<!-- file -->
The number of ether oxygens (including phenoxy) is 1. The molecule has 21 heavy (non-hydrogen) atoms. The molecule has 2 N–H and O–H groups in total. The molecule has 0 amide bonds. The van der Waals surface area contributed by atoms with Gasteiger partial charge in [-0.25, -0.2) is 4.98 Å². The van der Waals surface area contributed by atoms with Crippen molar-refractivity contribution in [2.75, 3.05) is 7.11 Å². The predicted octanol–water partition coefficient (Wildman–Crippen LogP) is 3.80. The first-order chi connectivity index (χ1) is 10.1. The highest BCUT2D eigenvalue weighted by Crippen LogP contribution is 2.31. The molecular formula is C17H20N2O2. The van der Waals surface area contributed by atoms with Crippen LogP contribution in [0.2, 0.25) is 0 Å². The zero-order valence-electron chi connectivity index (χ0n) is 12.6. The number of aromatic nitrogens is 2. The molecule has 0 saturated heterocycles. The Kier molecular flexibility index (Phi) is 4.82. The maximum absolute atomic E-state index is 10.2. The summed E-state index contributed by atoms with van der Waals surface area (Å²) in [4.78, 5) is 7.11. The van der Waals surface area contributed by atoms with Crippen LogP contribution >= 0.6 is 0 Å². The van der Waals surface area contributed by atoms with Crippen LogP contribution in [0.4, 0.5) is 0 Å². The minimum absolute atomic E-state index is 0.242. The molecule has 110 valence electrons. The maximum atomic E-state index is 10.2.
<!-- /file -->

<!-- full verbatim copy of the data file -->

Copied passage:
The number of ether oxygens (including phenoxy) is 1. The molecule has 21 heavy (non-hydrogen) atoms. The molecule has 2 N–H and O–H groups in total. The molecule has 0 amide bonds. The van der Waals surface area contributed by atoms with Gasteiger partial charge in [-0.25, -0.2) is 4.98 Å². The van der Waals surface area contributed by atoms with Crippen molar-refractivity contribution in [2.75, 3.05) is 7.11 Å². The predicted octanol–water partition coefficient (Wildman–Crippen LogP) is 3.80. The first-order chi connectivity index (χ1) is 10.1. The highest BCUT2D eigenvalue weighted by Crippen LogP contribution is 2.31. The molecular formula is C17H20N2O2. The van der Waals surface area contributed by atoms with Crippen LogP contribution in [0.2, 0.25) is 0 Å². The zero-order valence-electron chi connectivity index (χ0n) is 12.6. The number of aromatic nitrogens is 2. The molecule has 0 saturated heterocycles. The Kier molecular flexibility index (Phi) is 4.82. The maximum absolute atomic E-state index is 10.2. The summed E-state index contributed by atoms with van der Waals surface area (Å²) in [4.78, 5) is 7.11. The van der Waals surface area contributed by atoms with Crippen LogP contribution >= 0.6 is 0 Å². The van der Waals surface area contributed by atoms with Crippen LogP contribution in [0.4, 0.5) is 0 Å². The minimum absolute atomic E-state index is 0.242. The molecule has 110 valence electrons. The maximum atomic E-state index is 10.2.